During the time when we used grains as a medium of exchange, if someone were to offer you as a farmer, 100 US dollar saying, ‘‘Here you go Favor, I’ll be taking one of those fine goats!’’ , you would be utterly confused and probably think to yourself that this person was crazy. I mean why would you give your valuable livestock in exchange for a piece of material worth far less the value of your smallest goat? So, the dollar would be completely worthless here because no one recognizes or even understands its usefulness to accept it as a form of payment.


Bitcoin was not easily accepted after being introduced to the general public. Money had now taken a new form which people were finding difficult to grasp. The lack of understanding of the concept of money was one major barrier to the early adoption of a bitcoin which, in its early stages, had the potential to redistribute wealth and drastically improve the living standards of millions of people. Throughout 2009 and early 2010, as much as 25 bitcoins was worth just about a spoonful of rice.


Early supporters of bitcoin would help raise awareness about bitcoin via publications on news websites, educational videos and generous charity donations. Websites called bitcoin faucets were also built to freely distribute the digital currency as an incentive to encourage its use. By February 9th 2011, bitcoin was already equivalent in value to US dollar. Today 25 bitcoins can purchase about 160 thousand bags of rice, enough to feed at least 1 million children for a duration of one month.

Bitcoin is now gradually being used as a store of value rather than a medium of exchange or as some people call it, “Digital Gold”. It is no surprise that the ultra-rich are now transferring the value of their wealth into bitcoins since they have already realized that bitcoin will eventually serve as a more reliable store of value than gold due to its scarcity and ease of transfer.


Although Bitcoin was freely available to everyone when it was first launched, the sheer lack of understanding and awareness among the general population has ensured that the small number of people who used and accepted bitcoins much earlier than the rest, would go on to own most of the bitcoins so far created. The consequence is the further widening of the wealth gaps which exists today. Furthermore, the Bitcoin software or Blockchain is incapable of processing transactions fast enough to be a reliable means of exchange for the entire world.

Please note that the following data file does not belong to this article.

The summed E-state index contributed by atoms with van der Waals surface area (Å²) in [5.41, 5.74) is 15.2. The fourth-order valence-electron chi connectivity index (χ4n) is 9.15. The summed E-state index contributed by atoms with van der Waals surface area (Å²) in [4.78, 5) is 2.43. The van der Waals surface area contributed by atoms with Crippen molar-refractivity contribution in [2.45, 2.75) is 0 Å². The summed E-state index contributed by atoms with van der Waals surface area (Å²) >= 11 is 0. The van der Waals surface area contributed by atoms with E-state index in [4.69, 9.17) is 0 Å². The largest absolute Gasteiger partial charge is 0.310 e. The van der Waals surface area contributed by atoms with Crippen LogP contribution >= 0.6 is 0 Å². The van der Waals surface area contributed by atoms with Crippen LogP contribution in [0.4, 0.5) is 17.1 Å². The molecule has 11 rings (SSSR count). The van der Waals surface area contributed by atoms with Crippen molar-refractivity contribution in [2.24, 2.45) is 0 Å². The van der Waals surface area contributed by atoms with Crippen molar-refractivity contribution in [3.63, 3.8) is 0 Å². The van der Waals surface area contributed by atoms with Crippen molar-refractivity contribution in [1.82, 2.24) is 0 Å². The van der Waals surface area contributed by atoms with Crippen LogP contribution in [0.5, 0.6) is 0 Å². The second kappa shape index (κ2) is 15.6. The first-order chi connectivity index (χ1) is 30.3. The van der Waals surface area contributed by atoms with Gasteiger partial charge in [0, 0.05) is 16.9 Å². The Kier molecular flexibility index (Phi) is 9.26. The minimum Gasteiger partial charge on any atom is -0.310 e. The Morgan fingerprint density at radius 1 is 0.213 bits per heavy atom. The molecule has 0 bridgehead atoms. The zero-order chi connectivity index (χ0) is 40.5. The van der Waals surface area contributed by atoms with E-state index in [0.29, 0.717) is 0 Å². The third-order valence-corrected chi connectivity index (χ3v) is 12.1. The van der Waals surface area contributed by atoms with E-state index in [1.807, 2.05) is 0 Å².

As a result, many alternative currencies have been created in order to address the perceived limitations of Bitcoin. Today there are more than 5000 digital currencies created but so far only the Pi Network project has developed a unique approach to making digital currencies more easily accessible to everyday people. During development of the Pi Network software, the Pi currency is distributed to anyone with a mobile phone. This will not only help create a wider distribution of the currency but will also create a new source of wealth and business opportunities for many people from all over the world. You can learn more about the Pi Network by clicking Here.

Even so, not everyone will take the opportunity to be part of the new emerging economy powered by the latest form of money. Nevertheless, there is one very important lesson to learn here, which is: The people or group of people who are faster able adapt to an ever rapidly evolving and progressing world, will always have the advantage.


sources: Pi Network,Wikipedia,The economics of digital currencies, Investopedia, How to know more about cryptocurrency than others, Number of smartphone, What is Money?, Value of Money: Meaning, Measurement and Preparation of Index Numbers, Why Isn’t Money Just Paper?, What is Money, Bitcoin vs inflation,Inflation, How Paper Money Is Made, Paper Money, Money, Fiat Money, Fiat Money vs. Commodity Money, Bitcoin's Price History, The History of Money,Inflation, Credibility, and the Role of the International Monetary Fund, COMBATING HYPERINFLATION IN ZIMBABWE, Zimbabwean dollar, Cryptocurrency, Everything You Need To Know About Bitcoin, Currency Devaluation and Revaluation, A Short History Of Bitcoin And Crypto Currency Everyone Should Read, Bitcoin, What's the difference between a cryptocurrency like Bitcoin and fiat money?, Understanding Bitcoins: Facts and Questions, History of bitcoin, When did the U.S. start using paper money?, Altcoin, A history of money and how our use of it has changed down the centuries, Climbing prices put S-E Asian central banks on alert